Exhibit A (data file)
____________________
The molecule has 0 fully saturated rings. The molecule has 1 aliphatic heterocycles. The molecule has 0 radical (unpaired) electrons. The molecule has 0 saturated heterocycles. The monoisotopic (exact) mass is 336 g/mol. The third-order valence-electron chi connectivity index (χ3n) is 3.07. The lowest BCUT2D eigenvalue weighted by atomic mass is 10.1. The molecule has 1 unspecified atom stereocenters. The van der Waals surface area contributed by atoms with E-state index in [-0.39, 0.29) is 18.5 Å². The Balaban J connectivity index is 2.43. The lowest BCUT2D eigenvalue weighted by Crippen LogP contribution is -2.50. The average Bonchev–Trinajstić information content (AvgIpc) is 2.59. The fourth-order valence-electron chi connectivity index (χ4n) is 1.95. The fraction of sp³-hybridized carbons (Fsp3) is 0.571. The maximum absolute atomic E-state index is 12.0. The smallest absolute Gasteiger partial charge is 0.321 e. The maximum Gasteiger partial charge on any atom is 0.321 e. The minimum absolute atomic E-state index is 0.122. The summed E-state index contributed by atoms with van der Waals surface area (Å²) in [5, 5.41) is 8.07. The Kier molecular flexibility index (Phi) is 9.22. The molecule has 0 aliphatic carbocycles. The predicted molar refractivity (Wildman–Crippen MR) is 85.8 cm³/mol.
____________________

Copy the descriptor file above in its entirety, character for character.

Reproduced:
The molecule has 0 fully saturated rings. The molecule has 1 aliphatic heterocycles. The molecule has 0 radical (unpaired) electrons. The molecule has 0 saturated heterocycles. The monoisotopic (exact) mass is 336 g/mol. The third-order valence-electron chi connectivity index (χ3n) is 3.07. The lowest BCUT2D eigenvalue weighted by atomic mass is 10.1. The molecule has 1 unspecified atom stereocenters. The van der Waals surface area contributed by atoms with E-state index in [-0.39, 0.29) is 18.5 Å². The Balaban J connectivity index is 2.43. The lowest BCUT2D eigenvalue weighted by Crippen LogP contribution is -2.50. The average Bonchev–Trinajstić information content (AvgIpc) is 2.59. The fourth-order valence-electron chi connectivity index (χ4n) is 1.95. The fraction of sp³-hybridized carbons (Fsp3) is 0.571. The maximum absolute atomic E-state index is 12.0. The smallest absolute Gasteiger partial charge is 0.321 e. The maximum Gasteiger partial charge on any atom is 0.321 e. The minimum absolute atomic E-state index is 0.122. The summed E-state index contributed by atoms with van der Waals surface area (Å²) in [5, 5.41) is 8.07. The Kier molecular flexibility index (Phi) is 9.22. The molecule has 0 aliphatic carbocycles. The predicted molar refractivity (Wildman–Crippen MR) is 85.8 cm³/mol.